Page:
Home Is Where We Park It – Fort Beale RV Park, Kingman, Arizona
May 21, 2020
Temperature 74 Degrees
Arizona Route 66 Museum at The Powerhouse Visitor Center
Mr. D’s for Lunch
Even as a fish needs water, so Barbara and I need to go sightseeing. So, today was the day to get back to doing what we love to do.
We had a great breakfast to start the day. I had a delicious cheese and mushroom omelet with a side of fired spam. I added a glass of juice and a couple cups of coffee. Barbara had a plate of scrambled eggs and coffee. Tummies full we were now ready to get back to doing what we love to do – sightseeing.
We were off to the Kingman Visitor Center and the Arizona Route 66 Museum located in the
Refurbished Desert Power and Water Company Building.
Today it is listed on The National Register of Historic Places.
Let’s get going because a world of discovery is waiting for us inside these doors.
Before we go in, though, when was the last time you saw one of these? It’s all in one piece, it works and there is no graffiti anywhere on it, Amazing
Our goal today was the Arizona Route 66 Museum. We’re here to learn a bit more about Route 66, its history, the good days, and what brought about its end.
Long before U.S. Route 66 carried travelers back and forth Native American tribes created the first roads. Well worn footpaths served as trade routes linking the current day Arizona area to the Pacific Ocean.
Fr. Garces is believed to be the first European to have traveled these native trade routes and left a detailed account of his life in this unknown land. Today, the area surrounding these early trade routes is known as the 35th parallel route denoting a measure of latitude which passes through northern Arizona. This route has historically served as the foundation for east/west travel and eventually became the southwestern portion of the U.S. Route 66.
In 1851 Captain Lorenzo Sitgreaves provided the first technical mapping of the region. His many months of research concluded with a practical recommendation for building a road along the 35th parallel rather than along other existing trails in the West.
In 1857 a contract was awarded to former Navy Lieutenant Edward F. Beale to survey and develop such a route. Beale and his team began their mission from Fort Defiance, New Mexico Territory and on the 49th day of their journey they reached the Colorado River.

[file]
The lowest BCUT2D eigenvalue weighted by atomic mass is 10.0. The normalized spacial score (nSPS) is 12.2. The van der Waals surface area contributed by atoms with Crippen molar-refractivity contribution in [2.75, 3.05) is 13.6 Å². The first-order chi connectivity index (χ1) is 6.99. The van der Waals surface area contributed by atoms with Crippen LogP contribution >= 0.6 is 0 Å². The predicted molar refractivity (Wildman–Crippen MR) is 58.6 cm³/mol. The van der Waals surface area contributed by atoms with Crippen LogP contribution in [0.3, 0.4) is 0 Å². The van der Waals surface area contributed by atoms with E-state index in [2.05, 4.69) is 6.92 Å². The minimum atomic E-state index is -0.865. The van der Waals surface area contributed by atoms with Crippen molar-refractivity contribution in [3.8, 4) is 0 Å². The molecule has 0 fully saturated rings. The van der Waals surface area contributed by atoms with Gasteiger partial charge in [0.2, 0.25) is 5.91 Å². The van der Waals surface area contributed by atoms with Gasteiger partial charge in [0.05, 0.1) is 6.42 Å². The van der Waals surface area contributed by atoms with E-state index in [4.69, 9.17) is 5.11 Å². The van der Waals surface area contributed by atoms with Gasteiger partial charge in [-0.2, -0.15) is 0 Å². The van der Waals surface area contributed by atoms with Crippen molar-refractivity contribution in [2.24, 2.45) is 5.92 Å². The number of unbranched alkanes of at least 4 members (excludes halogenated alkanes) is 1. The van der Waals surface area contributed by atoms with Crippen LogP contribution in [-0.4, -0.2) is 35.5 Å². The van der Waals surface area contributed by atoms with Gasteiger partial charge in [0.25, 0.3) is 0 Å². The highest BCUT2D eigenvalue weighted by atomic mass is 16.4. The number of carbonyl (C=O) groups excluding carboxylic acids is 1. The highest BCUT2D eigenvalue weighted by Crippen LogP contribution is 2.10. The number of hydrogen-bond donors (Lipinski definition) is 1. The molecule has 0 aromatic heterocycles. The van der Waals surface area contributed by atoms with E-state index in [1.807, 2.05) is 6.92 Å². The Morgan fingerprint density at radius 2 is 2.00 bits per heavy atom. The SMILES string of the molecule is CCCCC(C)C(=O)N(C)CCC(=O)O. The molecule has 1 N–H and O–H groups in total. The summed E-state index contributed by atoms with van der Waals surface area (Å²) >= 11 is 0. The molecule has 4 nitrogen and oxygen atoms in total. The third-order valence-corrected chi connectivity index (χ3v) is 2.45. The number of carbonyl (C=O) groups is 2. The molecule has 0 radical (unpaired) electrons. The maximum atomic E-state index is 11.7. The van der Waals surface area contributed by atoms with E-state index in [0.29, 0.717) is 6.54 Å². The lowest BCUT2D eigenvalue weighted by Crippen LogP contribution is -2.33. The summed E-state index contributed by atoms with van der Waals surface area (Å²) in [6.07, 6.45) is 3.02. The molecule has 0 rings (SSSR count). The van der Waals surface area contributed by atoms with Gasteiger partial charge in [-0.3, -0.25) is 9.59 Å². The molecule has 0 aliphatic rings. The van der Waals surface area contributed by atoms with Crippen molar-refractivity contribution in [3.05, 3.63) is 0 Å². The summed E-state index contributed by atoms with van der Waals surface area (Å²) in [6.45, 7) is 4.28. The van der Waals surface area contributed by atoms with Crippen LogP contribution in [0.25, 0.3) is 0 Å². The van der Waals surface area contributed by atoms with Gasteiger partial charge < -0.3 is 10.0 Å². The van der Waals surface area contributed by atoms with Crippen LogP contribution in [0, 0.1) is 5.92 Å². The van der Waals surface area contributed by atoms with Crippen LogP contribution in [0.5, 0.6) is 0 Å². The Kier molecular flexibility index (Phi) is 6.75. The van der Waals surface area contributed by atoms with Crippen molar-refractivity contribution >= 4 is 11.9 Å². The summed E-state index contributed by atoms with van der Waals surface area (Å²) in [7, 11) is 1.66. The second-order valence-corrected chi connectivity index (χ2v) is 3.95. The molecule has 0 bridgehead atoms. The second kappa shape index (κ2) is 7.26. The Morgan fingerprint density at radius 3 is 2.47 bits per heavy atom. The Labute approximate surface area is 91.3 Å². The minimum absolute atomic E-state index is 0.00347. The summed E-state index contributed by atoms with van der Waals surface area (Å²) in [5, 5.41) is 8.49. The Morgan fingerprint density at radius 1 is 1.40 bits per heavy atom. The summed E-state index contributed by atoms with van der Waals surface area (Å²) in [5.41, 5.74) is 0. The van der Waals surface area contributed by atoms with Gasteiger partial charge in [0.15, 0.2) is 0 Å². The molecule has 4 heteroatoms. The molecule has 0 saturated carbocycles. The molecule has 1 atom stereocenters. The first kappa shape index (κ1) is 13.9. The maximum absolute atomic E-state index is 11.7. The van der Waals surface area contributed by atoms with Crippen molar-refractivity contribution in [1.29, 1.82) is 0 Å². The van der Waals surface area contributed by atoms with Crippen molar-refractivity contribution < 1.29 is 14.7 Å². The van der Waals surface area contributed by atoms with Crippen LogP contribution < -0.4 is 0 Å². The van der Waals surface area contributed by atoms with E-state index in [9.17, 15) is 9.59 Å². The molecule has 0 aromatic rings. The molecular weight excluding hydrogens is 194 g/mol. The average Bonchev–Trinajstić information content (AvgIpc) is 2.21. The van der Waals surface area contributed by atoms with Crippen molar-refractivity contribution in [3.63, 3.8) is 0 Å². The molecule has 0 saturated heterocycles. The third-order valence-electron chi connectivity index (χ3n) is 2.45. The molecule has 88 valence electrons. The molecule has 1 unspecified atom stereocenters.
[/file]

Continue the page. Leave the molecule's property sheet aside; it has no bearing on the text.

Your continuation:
The result of this expedition was the Beale Wagon Road, the first federally funded wagon road in America.
Now knowing that when we leave here we are headed east through Williams this part of the topographic map was of particular interest to me. I was especially interested in the route between Ashfork and Williams. Yup, definitely will have some more mountains to climb!
Just months after Beale’s team had completed their work, travelers were already eager to use this new, improved route called the Beale Wagon Road. The covered wagons used by the overland pioneers were often called prairie schooners.
Conflicts with Native Americans were also common, as the trickle of settlers became a steady stream through native lands.
The capture of Olive Oatman.
The Rose Massacre. News of this massacre ignited fear and outrage in the U.S. New measures needed to be taken to protect settlers moving west. In 1859, Fort Mojave was established on the Colorado River and proved to be a successful strategy for sheltering and protecting fearful travelers.
In time the early settlers prairie schooners were replaced by the automobile. This in turn necessitated the need for even better roads.
Look closely, just above the running board, note what is at the end of the writing Shortest & Best Route – then read below
I was dumbfounded when I read this.
Over time Route 66 continued to grow and evolve.
Finally, in 1938 it was paved from Chicago to Los Angeles.
The Good Times for Route 66 after WW II.
Alas, the good times would soon come to an end.
Well, we’re finished with one part of this fascinating museum.
Of course we had to make a stop at the Gift Shop. Barbara picked up some post cards, a few pamphlets and I
got a new T-shirt after a long drought.
I have more to share with you from this fascinating museum but for now let’s conclude with where we stopped for lunch. Yea, we really got bold and brave and actually went to a Route 66 roadside diner.
When I discovered that they had home made root beer I had to go.
Their dining room was open.
We decided, though, to stay outside and practice social distancing. About the food, it was out of this world. Especially the root beer. We will be back again before we leave this area.
Hey, Winslow – we’re going there. Why? Just to say that we also stood on the corner in Winslow, Arizona.
In the parking lot.
Across the street I discovered this road sign. Where do you want to go?
That brings to an end our day on The Road of Retirement. We actually got to travel a part of historic Route 66. We spent some time discovering its history. We had a fantastic lunch. All in all an absolutely dynamite day.
Let me finish with this delightful plaque that I discovered at the museum.
Thanks for joining us today. Hope you had as wonderful a day as we did. Always appreciate your comments. Keep safe. Wear your mask – if not for yourself then for someone else. Remember, six feet apart or you could end up six feet under. Wash your hands often. See you tomorrow.
These are the voyages of Elvira and it’s two intrepid travelers. Our continuing mission: to explore as many new states as possible, to seek out new acquaintances and make new friends, to boldly go where we have never been before.
See you on down the road!